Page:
William Eichler 10 October 2017

Ethnic minorities ‘under-represented’ in public sector leadership roles, PM says

Ethnic minorities ‘under-represented’ in public sector leadership roles, PM says image

Ethnic minorities are under-represented at senior levels across the public sector, a fact the Prime Minister says society needs to ‘explain or change’.

The Government has launched its new ‘Ethnicity Facts and Figures’ website which will contain statistics relating to ethnicity in 130 different areas, including health, education, employment and the criminal justice system.

Theresa May said it would be an ‘essential resource in the battle to defeat ethnic injustice’ that had to be tackled at all levels of society.

The key findings uncovered by the audit include the fact that ethnic minorities are under-represented at senior levels across the public sector.

This reflects recent findings from Green Park and Operation Black Vote (OBV) which showed only 4% of unitary authority leaders are from ethnic minority backgrounds. They also reveal not a single CEO at the top 50 unitary authorities comes from a Black, Asian and minority ethnic (BAME) background.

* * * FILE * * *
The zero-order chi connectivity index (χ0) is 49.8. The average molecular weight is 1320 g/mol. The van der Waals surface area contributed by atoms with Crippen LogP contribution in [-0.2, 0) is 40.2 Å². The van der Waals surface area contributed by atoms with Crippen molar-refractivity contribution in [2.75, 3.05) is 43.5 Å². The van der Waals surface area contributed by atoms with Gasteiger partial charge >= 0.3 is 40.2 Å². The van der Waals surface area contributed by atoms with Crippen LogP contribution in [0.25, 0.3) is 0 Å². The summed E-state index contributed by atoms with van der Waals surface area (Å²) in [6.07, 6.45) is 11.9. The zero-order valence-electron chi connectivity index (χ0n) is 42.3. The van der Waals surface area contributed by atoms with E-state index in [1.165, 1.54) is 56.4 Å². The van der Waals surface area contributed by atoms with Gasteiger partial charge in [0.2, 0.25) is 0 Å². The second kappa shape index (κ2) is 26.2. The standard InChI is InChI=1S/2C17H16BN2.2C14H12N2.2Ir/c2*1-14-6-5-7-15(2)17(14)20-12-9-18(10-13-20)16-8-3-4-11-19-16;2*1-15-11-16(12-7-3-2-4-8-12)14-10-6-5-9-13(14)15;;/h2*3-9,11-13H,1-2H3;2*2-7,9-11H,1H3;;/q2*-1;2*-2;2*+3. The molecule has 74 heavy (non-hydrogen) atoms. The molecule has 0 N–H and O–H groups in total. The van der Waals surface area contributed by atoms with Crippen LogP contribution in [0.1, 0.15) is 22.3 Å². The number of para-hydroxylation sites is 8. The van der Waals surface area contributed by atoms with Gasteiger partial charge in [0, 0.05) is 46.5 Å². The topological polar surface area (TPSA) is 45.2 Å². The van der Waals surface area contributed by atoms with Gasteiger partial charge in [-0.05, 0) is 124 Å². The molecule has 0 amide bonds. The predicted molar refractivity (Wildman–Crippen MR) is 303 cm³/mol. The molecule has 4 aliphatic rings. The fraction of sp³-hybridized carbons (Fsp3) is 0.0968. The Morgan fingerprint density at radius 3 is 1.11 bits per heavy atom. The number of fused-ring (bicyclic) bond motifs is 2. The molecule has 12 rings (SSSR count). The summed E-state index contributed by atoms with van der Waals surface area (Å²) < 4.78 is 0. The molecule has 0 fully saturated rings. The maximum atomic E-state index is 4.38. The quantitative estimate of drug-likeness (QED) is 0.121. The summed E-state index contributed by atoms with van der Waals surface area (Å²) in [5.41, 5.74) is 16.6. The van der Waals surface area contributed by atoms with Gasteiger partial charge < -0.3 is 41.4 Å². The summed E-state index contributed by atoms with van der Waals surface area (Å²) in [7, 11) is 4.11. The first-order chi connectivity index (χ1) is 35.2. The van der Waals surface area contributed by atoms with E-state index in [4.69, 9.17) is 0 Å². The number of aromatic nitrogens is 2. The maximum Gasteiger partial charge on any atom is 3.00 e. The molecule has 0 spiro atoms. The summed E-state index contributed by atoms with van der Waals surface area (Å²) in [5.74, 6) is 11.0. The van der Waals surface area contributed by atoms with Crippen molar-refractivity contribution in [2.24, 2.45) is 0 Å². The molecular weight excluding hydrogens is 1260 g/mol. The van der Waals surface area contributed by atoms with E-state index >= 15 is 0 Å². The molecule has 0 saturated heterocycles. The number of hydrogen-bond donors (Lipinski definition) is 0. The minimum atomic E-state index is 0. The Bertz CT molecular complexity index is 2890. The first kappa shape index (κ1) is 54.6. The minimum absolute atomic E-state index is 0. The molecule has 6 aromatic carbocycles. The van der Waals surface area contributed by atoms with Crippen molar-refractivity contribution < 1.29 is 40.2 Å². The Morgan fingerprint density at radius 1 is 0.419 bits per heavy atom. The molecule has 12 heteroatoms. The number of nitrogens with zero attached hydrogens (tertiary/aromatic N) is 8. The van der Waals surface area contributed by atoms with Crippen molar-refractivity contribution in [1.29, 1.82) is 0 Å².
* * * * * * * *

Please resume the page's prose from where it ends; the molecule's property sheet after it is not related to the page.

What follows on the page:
The audit also revealed employment rates are higher for white people than for ethnic minorities across the country, with a larger gap in the north (13.6%) than in the south (9%).

Education attainment data also shows there are disparities between ethnic groups in primary school which increase at the secondary level. Chinese and Asian pupils tend to perform well whereas White and Black pupils are doing less well.

‘People who have lived with discrimination don’t need a government audit to make them aware of the scale of the challenge,’ said the Prime Minister.

‘But this audit means that for society as a whole – for government, for our public services – there is nowhere to hide. These issues are now out in the open. And the message is very simple: if these disparities cannot be explained then they must be changed.

‘Britain has come a long way in my lifetime in spreading equality and opportunity. But the data we are publishing today will provide the definitive evidence of how far we must still go in order to truly build a country that works for everyone.’

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